Fruit consumption among people living in a high deprivation New Zealand neighbourhood
Article first published online: 6 OCT 2009
© 2009 The Authors. Journal Compilation © 2009 Public Health Association of Australia
Australian and New Zealand Journal of Public Health
Volume 33, Issue 5, pages 471–476, October 2009
How to Cite
Jaeger, S. R. and Bava, C. M. (2009), Fruit consumption among people living in a high deprivation New Zealand neighbourhood. Australian and New Zealand Journal of Public Health, 33: 471–476. doi: 10.1111/j.1753-6405.2009.00432.x
- Issue published online: 6 OCT 2009
- Article first published online: 6 OCT 2009
- Submitted: July 2008 Revision requested: February 2009 Accepted: April 2009
- fruit consumption;
- self-efficacy beliefs;
- New Zealand Index of Deprivation (NZDep);
- Index of deprivation status (NZiDep)
Objective: To investigate fruit consumption in a high deprivation population in New Zealand.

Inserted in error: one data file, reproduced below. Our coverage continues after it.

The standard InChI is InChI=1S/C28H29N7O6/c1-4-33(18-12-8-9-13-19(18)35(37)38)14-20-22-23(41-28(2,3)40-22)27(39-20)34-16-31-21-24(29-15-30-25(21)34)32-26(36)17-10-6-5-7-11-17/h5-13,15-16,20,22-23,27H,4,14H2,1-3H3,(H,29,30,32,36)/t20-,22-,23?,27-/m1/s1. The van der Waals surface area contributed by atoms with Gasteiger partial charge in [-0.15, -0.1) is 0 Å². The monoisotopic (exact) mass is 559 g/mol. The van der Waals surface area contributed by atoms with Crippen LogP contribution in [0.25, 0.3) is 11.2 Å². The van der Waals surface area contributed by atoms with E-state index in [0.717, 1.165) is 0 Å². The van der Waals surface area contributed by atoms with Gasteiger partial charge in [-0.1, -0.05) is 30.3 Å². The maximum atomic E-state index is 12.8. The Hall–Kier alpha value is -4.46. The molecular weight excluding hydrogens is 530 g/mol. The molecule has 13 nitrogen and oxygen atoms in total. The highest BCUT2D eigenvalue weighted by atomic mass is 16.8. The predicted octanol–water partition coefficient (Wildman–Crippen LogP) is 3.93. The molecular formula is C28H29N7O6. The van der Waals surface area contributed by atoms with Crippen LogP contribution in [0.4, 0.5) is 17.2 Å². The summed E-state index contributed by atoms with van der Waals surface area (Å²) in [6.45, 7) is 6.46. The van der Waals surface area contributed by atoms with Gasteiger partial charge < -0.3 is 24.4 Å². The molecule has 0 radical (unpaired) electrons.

Method: In 2007, 99 door-to-door interviews were conducted in a high deprivation neighbourhood in Auckland with a focus on measuring self-reported fruit consumption.
Results: On average, participants reported eating a serving of fresh fruit five to six times per week. At the time of the interview, more than a third of participants (38%) did not have any fresh fruit in the house and 60% of respondents reported that in the past month they had thrown out fruit between one to four times per week because it was considered to be past its best in terms of eating quality. Fruit juice was consumed on average one to two times per week. Self-efficacy for fruit consumption was positively associated with consumption. Relative to participants with lower levels of self-efficacy for fruit consumption, those with higher levels of self-efficacy were more likely to achieve the target of consuming two or more servings of fruit daily.
Conclusion: Strategies that aim to increase self-efficacy beliefs for fruit consumption may contribute to improving compliance with the recommended two or more servings daily. Together with strategies that give consideration to the social and cultural context and community level interventions (involving schools, churches and local community groups) they represent a holistic approach that is likely to be necessary for improving fruit consumption in high deprivation populations.